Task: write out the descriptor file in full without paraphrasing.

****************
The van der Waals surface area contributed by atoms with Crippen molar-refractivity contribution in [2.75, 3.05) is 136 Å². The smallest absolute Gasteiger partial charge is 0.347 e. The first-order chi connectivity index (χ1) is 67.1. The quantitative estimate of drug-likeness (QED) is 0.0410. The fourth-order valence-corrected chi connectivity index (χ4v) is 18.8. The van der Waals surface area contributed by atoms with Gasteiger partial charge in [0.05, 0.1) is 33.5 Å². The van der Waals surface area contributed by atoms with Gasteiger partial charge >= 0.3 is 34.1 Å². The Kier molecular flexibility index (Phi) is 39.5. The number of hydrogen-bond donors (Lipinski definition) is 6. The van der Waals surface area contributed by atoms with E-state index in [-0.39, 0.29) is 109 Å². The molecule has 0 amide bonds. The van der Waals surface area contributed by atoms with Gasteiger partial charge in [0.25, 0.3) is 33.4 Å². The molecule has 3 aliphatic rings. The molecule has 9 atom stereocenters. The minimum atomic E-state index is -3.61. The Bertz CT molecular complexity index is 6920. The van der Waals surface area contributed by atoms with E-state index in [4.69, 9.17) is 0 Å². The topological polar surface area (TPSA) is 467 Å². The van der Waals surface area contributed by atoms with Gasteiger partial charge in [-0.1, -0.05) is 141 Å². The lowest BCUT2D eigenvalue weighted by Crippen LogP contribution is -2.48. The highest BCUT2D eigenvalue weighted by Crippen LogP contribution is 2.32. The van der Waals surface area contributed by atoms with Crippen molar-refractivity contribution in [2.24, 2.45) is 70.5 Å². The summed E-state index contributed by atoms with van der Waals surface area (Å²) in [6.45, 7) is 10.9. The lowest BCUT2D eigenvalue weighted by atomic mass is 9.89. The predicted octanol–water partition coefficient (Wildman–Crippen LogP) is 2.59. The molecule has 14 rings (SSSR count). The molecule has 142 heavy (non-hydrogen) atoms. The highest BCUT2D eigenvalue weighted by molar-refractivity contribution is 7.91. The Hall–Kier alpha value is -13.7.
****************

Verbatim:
The van der Waals surface area contributed by atoms with Crippen molar-refractivity contribution in [2.75, 3.05) is 136 Å². The smallest absolute Gasteiger partial charge is 0.347 e. The first-order chi connectivity index (χ1) is 67.1. The quantitative estimate of drug-likeness (QED) is 0.0410. The fourth-order valence-corrected chi connectivity index (χ4v) is 18.8. The van der Waals surface area contributed by atoms with Gasteiger partial charge in [0.05, 0.1) is 33.5 Å². The van der Waals surface area contributed by atoms with Gasteiger partial charge >= 0.3 is 34.1 Å². The Kier molecular flexibility index (Phi) is 39.5. The number of hydrogen-bond donors (Lipinski definition) is 6. The van der Waals surface area contributed by atoms with E-state index in [-0.39, 0.29) is 109 Å². The molecule has 0 amide bonds. The van der Waals surface area contributed by atoms with Gasteiger partial charge in [0.25, 0.3) is 33.4 Å². The molecule has 3 aliphatic rings. The molecule has 9 atom stereocenters. The minimum atomic E-state index is -3.61. The Bertz CT molecular complexity index is 6920. The van der Waals surface area contributed by atoms with E-state index in [4.69, 9.17) is 0 Å². The topological polar surface area (TPSA) is 467 Å². The van der Waals surface area contributed by atoms with Gasteiger partial charge in [-0.1, -0.05) is 141 Å². The lowest BCUT2D eigenvalue weighted by Crippen LogP contribution is -2.48. The highest BCUT2D eigenvalue weighted by Crippen LogP contribution is 2.32. The van der Waals surface area contributed by atoms with Crippen molar-refractivity contribution in [2.24, 2.45) is 70.5 Å². The summed E-state index contributed by atoms with van der Waals surface area (Å²) in [6.45, 7) is 10.9. The lowest BCUT2D eigenvalue weighted by atomic mass is 9.89. The predicted octanol–water partition coefficient (Wildman–Crippen LogP) is 2.59. The molecule has 14 rings (SSSR count). The molecule has 142 heavy (non-hydrogen) atoms. The highest BCUT2D eigenvalue weighted by molar-refractivity contribution is 7.91. The Hall–Kier alpha value is -13.7.